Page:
Hey there, and welcome to your Savage Lovecast recap and review. We are in the thick of summer. How does the heat affect your love life? Do things get steamier for you as the temperature goes up, or are you scrambling for something cooler?
Dan’s opening rant this week is about dumpster graffiti. Dan saw “FORCED TO WEAR DIAPER AND GIRL’S CLOTHING FOR MY WIFE’S FRIENDS” scrawled on a dumpster this week. This guy (almost certainly a he) is fantasizing out loud. Good for him, Dan says.
On to the calls! A woman works with an offensive, racist, homophobic, misogynistic, alcoholic coworker. Everyone is treating him with kid gloves because his wife just died. Should our caller go to her boss with some of his more revolting comments that make her uncomfortable? Dan says our caller needs to stand up to this brand of toxic whiteness. Go get him fired.
A mid-20s gay man is away from home on a program. A good guy he’s known at this new place for a week is coming on very strong, already offering to uproot his entire life to follow the caller back home after the program ends. The guy won’t stop gushing about how attracted he is to our caller, and it’s pushing the caller away. What should he do? Dan says, although there are exceptions, this kind of coming on too strong is a sign of abuse and manipulation. After all, if someone does uproot their entire life for you, you do feel some sense of obligation. Even if his feelings are genuine, this is a case of very bad judgment. Push back on this, and make sure that if you continue to see each other after the program, it’s long distance.
A woman lives with her boyfriend of 3 years, but she’s had bad feelings about the relationship for a year now. A month ago, they got into a fight while he was black-out drunk, during which he hit her, covering her in bruises (this is me editorializing: she described it as “it got really physical,” but she fled to a friend’s house, scared and bruised). They’ve been living separately since then. She says he’s been taking steps to make himself a better person, but he hasn’t told anyone about what he did. He also sometimes acts like he didn’t do anything wrong, blaming her hysteria for the fight. What’s the best thing to do here? Dan says she needs to dump the motherfucker already. He’s not actually sorry for what he did. This is an extinction-level event, and his actions should cost him this relationship. Further, calling the police, to force him to get the help he needs, might not be the worst idea here.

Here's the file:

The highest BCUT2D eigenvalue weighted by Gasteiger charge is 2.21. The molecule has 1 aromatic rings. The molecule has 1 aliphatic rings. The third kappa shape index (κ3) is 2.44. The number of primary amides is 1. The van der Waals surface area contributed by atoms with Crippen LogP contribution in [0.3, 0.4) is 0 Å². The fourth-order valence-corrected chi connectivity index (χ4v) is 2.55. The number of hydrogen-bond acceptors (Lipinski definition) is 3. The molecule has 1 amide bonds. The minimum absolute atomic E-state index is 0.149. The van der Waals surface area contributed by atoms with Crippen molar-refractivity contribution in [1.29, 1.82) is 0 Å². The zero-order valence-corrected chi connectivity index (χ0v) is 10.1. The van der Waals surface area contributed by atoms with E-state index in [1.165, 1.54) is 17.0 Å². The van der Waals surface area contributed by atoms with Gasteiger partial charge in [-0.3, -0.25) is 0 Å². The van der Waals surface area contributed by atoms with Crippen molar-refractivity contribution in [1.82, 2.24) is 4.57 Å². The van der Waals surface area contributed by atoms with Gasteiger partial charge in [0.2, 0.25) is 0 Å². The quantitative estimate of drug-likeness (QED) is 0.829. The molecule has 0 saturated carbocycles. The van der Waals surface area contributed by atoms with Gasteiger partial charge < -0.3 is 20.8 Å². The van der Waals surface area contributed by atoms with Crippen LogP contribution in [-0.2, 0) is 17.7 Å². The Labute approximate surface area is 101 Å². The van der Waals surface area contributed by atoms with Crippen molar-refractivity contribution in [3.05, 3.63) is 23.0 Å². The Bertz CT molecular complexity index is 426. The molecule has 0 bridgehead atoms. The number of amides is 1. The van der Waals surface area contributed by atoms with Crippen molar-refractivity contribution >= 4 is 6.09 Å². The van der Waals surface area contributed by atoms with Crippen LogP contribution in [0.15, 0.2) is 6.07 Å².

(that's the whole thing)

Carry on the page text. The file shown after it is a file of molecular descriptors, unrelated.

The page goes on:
A 25-year-old straight man can’t get the woman he’s been dating for 3 months to come, even when he’s asked her to show him how she does it and doing the same thing. She reports that, instead of feeling like she’s going to come, it feels like she’s going to pee. Any suggestions? Dan thinks he should ask her when she started masturbating – it’s possible that she hasn’t been at it for that long. In any event, relax. He’s a new sex partner, and it may take her some time for her to get fully comfortable. In the meantime, make it about her orgasm by providing support while she masturbates. If you want to incorporate a sex toy, go shopping together. If you’re only interested in getting her to come to feed your ego, that’s not sexy.